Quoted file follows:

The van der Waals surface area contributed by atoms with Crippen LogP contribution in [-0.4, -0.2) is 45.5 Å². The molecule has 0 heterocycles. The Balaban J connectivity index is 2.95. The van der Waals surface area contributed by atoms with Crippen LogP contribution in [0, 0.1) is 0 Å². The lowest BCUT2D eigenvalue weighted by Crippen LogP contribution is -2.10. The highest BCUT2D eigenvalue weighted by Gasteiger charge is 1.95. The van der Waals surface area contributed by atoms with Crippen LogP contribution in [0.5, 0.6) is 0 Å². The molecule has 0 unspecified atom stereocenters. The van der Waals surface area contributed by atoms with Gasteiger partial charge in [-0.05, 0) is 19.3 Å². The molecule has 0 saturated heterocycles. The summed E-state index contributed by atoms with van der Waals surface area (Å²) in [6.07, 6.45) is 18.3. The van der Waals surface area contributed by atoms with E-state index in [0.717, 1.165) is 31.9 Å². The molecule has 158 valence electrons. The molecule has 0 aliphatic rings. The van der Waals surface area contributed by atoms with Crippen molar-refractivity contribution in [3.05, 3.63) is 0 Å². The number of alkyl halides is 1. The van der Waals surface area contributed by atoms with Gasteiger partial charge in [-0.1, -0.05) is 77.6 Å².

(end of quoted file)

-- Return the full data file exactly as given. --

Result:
The van der Waals surface area contributed by atoms with Crippen LogP contribution in [-0.4, -0.2) is 45.5 Å². The molecule has 0 heterocycles. The Balaban J connectivity index is 2.95. The van der Waals surface area contributed by atoms with Crippen LogP contribution in [0, 0.1) is 0 Å². The lowest BCUT2D eigenvalue weighted by Crippen LogP contribution is -2.10. The highest BCUT2D eigenvalue weighted by Gasteiger charge is 1.95. The van der Waals surface area contributed by atoms with Crippen LogP contribution in [0.5, 0.6) is 0 Å². The molecule has 0 unspecified atom stereocenters. The van der Waals surface area contributed by atoms with Gasteiger partial charge in [-0.05, 0) is 19.3 Å². The molecule has 0 saturated heterocycles. The summed E-state index contributed by atoms with van der Waals surface area (Å²) in [6.07, 6.45) is 18.3. The van der Waals surface area contributed by atoms with E-state index in [0.717, 1.165) is 31.9 Å². The molecule has 158 valence electrons. The molecule has 0 aliphatic rings. The van der Waals surface area contributed by atoms with Crippen molar-refractivity contribution in [3.05, 3.63) is 0 Å². The number of alkyl halides is 1. The van der Waals surface area contributed by atoms with Gasteiger partial charge in [-0.1, -0.05) is 77.6 Å².